The trees are hardly big enough to hold them.
Borneo hosts one of the world’s orang species; the other is restricted to Sumatra. These incomparably impressive and sobering creatures travel through the canopy on an armspan of up to seven feet. They are in fact the largest tree-dwelling animal.
Semenggoh is a sanctuary for orangs which have come to harm through the erosion of Borneo’s wilderness by humanity. Some have been rescued from the pet trade, and others from the palm oil plantations that are blighting so much of south-east Asia.
They are not tame. They live wild in 700 hectares of their native forest, and if they do not wish to be seen, you will not find them. Food is provided on large platforms, but whether they come to collect it depends upon their success in foraging for fruit and vines in the trees.
A warden asks the crowd to remain quiet and respectful. He emphasises that this is the orangutans’ forest, a refreshing sentiment after what I’ve witnessed in certain other places over the years.
We don’t have to wait long.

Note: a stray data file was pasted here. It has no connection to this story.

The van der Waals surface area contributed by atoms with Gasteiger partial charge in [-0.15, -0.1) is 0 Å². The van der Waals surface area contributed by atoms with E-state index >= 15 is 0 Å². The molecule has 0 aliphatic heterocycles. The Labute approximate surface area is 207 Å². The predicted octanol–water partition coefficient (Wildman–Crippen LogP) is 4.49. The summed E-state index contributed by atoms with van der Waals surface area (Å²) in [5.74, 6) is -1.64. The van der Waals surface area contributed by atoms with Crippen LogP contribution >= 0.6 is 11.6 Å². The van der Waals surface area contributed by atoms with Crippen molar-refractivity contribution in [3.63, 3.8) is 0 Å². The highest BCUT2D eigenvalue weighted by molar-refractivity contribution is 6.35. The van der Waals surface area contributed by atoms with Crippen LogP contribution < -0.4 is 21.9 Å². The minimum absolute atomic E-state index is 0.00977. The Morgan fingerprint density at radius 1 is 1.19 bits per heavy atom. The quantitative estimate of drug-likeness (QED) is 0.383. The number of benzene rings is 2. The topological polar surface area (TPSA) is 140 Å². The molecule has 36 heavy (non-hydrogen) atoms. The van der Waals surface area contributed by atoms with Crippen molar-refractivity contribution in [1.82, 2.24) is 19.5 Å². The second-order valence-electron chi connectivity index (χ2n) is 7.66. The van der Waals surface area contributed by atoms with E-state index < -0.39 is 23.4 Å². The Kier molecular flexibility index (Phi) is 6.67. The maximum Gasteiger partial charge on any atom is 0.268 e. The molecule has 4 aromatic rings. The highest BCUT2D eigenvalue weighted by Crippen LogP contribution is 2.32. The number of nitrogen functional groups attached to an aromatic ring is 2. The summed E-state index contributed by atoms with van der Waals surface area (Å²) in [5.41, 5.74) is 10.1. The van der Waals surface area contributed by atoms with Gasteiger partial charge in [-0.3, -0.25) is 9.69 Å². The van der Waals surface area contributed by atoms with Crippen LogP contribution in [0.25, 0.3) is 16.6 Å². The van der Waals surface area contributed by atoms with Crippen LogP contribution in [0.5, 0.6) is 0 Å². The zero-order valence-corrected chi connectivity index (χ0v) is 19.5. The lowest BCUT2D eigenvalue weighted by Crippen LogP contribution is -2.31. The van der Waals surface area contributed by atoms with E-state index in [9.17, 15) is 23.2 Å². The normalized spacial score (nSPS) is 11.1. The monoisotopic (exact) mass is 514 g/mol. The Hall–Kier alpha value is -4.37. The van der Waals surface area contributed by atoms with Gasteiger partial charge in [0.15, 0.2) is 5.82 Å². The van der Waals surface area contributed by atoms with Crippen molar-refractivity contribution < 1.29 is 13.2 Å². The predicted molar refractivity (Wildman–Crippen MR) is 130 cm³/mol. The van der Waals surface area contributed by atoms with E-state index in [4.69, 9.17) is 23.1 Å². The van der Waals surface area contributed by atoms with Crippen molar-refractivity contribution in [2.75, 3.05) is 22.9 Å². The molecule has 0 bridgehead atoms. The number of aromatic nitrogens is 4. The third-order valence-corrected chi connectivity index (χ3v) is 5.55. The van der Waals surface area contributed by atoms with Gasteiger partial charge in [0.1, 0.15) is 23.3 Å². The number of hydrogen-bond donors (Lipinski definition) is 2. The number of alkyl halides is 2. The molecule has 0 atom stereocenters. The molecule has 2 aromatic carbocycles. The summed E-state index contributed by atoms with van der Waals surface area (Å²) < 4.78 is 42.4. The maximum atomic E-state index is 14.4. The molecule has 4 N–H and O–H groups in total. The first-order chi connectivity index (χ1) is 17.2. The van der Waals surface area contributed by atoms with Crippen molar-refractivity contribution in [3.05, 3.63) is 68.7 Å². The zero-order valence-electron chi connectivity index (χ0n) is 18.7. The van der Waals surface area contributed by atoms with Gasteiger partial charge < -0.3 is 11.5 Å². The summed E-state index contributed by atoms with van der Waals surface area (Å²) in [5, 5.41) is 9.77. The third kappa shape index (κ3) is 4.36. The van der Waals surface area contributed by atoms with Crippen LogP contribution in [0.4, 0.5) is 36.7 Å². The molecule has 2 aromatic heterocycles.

The orangutans have started families of their own, raising young that are, for all intents and purposes, wild. The bond between mother and baby is beyond and above anything else in the mammal world – she may suckle her infant for seven years, and they are utterly inseparable.
It’s hard to look at this tiny bundle of orange fur and accept that three decades later it may look like this:
King of all wild things – at least in Borneo. This huge male orang is 35 years old and the undisputed ruler of Semenggoh. He does not visit the feeding platforms that often so we were very privileged to glimpse him. The other male orangs seemed less pleased; they kept a respectful distance.
It is unforgettable to see them in their native forest.
Long may Borneo retain enough wilderness to support them – and the bay cats and clouded leopards and proboscis monkeys that also roam the hills that sweat mist and grow durian trees.
As for me, I’ve got a flight to catch to Singapore. This was the briefest of safaris in Borneo yet it has fired my imagination…and I need to return.